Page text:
Larger Returns Don’t Equal Salmon Recovery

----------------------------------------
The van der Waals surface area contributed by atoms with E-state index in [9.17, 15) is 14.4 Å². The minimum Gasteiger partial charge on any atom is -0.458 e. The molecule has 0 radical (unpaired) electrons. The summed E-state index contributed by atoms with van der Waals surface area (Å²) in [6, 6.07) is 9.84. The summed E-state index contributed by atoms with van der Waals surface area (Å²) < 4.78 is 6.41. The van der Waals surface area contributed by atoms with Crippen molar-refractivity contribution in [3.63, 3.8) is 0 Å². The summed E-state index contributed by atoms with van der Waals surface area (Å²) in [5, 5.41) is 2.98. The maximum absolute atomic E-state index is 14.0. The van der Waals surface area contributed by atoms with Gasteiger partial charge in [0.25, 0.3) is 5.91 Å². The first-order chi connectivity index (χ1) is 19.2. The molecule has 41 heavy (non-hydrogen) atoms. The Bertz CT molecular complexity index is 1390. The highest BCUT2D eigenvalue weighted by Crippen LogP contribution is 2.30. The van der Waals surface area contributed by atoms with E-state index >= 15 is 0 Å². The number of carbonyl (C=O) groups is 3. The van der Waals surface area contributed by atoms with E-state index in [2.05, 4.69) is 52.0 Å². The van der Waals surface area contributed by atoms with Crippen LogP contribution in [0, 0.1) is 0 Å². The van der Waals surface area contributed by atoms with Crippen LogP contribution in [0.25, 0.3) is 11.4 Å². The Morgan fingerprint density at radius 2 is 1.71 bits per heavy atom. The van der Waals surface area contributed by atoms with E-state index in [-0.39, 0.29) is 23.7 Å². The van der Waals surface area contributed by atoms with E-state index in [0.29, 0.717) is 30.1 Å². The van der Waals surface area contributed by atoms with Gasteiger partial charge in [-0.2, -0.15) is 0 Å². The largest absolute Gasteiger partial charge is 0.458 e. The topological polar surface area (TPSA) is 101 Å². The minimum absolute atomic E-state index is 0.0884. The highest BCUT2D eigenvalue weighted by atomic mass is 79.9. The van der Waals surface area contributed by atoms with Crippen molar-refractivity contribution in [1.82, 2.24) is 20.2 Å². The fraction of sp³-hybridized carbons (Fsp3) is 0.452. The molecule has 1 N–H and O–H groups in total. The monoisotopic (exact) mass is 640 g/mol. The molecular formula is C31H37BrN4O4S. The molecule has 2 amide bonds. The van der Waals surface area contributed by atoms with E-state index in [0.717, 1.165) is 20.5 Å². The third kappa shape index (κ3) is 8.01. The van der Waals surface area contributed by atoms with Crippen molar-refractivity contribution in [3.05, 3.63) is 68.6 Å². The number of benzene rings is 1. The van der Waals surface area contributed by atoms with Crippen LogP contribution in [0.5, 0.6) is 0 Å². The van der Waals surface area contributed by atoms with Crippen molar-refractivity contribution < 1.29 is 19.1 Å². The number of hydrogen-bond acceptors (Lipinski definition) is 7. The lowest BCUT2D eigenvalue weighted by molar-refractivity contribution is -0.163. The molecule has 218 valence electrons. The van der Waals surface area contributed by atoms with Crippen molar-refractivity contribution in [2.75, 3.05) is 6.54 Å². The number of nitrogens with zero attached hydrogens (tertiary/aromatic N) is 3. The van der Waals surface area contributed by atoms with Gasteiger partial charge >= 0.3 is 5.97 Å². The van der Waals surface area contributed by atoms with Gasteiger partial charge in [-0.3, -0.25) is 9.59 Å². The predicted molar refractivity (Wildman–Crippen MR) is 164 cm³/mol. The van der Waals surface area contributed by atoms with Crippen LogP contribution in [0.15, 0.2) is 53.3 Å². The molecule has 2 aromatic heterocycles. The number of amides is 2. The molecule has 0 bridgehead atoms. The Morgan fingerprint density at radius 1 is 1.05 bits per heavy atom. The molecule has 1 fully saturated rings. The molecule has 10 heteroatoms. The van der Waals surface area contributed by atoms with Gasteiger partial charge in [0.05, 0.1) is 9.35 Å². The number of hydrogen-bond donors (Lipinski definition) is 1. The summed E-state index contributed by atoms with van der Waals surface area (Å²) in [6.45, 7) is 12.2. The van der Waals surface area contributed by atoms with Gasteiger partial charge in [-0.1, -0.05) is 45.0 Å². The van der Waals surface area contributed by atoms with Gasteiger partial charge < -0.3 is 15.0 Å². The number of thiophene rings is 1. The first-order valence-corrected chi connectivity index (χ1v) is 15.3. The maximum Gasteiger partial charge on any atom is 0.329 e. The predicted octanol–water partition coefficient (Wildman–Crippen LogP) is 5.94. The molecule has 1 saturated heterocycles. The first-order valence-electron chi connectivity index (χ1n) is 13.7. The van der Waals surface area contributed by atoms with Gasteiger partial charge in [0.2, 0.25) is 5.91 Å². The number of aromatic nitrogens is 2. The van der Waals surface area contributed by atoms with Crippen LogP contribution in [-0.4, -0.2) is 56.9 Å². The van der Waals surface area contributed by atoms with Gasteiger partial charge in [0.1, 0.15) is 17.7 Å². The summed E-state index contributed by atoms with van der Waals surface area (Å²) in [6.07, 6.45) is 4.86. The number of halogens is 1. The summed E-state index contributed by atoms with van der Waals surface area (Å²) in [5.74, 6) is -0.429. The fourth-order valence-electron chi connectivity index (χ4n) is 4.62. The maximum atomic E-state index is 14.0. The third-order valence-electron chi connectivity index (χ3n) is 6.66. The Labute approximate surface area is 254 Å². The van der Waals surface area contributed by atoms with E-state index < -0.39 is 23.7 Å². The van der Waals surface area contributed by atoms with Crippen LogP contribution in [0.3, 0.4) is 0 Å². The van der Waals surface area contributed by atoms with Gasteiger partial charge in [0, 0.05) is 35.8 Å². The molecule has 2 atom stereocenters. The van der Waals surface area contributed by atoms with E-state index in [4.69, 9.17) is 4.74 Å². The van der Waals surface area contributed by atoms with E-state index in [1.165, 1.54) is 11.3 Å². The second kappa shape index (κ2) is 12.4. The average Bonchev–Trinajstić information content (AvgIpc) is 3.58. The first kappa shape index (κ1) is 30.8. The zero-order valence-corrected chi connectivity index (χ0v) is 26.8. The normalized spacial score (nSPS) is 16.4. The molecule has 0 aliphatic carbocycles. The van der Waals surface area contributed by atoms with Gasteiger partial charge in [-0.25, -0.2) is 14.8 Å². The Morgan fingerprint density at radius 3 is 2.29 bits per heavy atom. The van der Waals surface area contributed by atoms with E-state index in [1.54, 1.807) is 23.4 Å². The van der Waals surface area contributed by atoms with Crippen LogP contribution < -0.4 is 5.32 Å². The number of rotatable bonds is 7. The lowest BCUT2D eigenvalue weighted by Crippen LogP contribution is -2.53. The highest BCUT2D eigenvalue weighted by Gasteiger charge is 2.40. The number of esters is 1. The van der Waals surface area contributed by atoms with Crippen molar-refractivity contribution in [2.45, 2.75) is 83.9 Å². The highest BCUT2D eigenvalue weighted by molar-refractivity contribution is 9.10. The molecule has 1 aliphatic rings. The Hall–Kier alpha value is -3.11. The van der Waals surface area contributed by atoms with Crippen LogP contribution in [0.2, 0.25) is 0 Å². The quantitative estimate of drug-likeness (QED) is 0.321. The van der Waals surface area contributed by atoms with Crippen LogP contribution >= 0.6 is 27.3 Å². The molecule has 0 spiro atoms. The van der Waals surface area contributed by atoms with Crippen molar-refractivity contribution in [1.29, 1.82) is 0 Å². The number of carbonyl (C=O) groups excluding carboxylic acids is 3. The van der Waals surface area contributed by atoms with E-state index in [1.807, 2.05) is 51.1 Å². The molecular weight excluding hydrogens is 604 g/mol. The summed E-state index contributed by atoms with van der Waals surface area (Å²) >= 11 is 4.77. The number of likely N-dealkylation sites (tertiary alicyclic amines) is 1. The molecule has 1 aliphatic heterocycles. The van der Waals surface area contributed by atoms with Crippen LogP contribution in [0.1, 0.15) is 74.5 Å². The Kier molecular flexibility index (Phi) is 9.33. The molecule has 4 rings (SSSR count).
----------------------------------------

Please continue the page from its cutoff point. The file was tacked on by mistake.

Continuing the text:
August 7, 2002 Here we go again. A second year of big returns of hatchery chinook returning to the Columbia River – coupled with more good returns of coho to Puget Sound – and some folks already are talking loudly again about easing salmon habitat protection measures. Unfortunately, what these returns really amount to are two small spikes on the overall downward trend of the salmon resource. Two years of good returns do not amount to salmon recovery. In fact, these larger returns actually may cause more harm than good. They encourage shortsighted thinking and even a little amnesia. They cause people to think that these larger returns mean that our salmon recovery efforts are beginning to pay off. They cause folks to forget that the bulk of these fish are from hatcheries, and that many of our wild chinook stocks continue to struggle to rebuild their populations. These past two years of good returns are mostly the result of favorable ocean conditions, and little else. El Nino, that weather phenomenon that occurs every four or five years and lasts for about 18 months each time, was absent when the past two years’ worth of returns went out to sea as youngsters. El Nino brings higher ocean temperatures that cap the colder, nutrient-rich waters off our coast, resulting in less food for growing salmon. On top of that, the...

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